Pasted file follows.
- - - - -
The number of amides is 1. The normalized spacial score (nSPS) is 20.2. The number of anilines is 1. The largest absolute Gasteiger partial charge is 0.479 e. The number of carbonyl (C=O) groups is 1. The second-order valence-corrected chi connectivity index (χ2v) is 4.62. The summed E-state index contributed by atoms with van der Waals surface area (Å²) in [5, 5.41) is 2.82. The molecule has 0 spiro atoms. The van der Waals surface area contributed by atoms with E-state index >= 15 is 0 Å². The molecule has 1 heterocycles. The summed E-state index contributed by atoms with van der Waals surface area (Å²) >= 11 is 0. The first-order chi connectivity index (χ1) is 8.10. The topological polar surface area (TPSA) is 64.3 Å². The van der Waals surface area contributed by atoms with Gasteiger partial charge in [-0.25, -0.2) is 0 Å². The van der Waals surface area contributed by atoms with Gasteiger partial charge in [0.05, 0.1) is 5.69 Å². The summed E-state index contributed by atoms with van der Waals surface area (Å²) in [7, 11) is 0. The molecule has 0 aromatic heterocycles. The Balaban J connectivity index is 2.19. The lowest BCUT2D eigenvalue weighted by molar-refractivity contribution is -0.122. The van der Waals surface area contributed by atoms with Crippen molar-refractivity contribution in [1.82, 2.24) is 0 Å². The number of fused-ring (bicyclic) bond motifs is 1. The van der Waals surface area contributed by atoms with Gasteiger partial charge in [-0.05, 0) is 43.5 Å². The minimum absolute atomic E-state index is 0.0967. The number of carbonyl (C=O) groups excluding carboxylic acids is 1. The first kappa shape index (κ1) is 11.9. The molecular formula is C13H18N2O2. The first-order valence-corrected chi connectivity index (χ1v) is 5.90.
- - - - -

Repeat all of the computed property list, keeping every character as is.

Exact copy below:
The number of amides is 1. The normalized spacial score (nSPS) is 20.2. The number of anilines is 1. The largest absolute Gasteiger partial charge is 0.479 e. The number of carbonyl (C=O) groups is 1. The second-order valence-corrected chi connectivity index (χ2v) is 4.62. The summed E-state index contributed by atoms with van der Waals surface area (Å²) in [5, 5.41) is 2.82. The molecule has 0 spiro atoms. The van der Waals surface area contributed by atoms with E-state index >= 15 is 0 Å². The molecule has 1 heterocycles. The summed E-state index contributed by atoms with van der Waals surface area (Å²) >= 11 is 0. The first-order chi connectivity index (χ1) is 8.10. The topological polar surface area (TPSA) is 64.3 Å². The van der Waals surface area contributed by atoms with Gasteiger partial charge in [-0.25, -0.2) is 0 Å². The van der Waals surface area contributed by atoms with Gasteiger partial charge in [0.05, 0.1) is 5.69 Å². The summed E-state index contributed by atoms with van der Waals surface area (Å²) in [7, 11) is 0. The molecule has 0 aromatic heterocycles. The Balaban J connectivity index is 2.19. The lowest BCUT2D eigenvalue weighted by molar-refractivity contribution is -0.122. The van der Waals surface area contributed by atoms with Crippen molar-refractivity contribution in [1.82, 2.24) is 0 Å². The number of fused-ring (bicyclic) bond motifs is 1. The van der Waals surface area contributed by atoms with Gasteiger partial charge in [-0.05, 0) is 43.5 Å². The minimum absolute atomic E-state index is 0.0967. The number of carbonyl (C=O) groups excluding carboxylic acids is 1. The first kappa shape index (κ1) is 11.9. The molecular formula is C13H18N2O2. The first-order valence-corrected chi connectivity index (χ1v) is 5.90.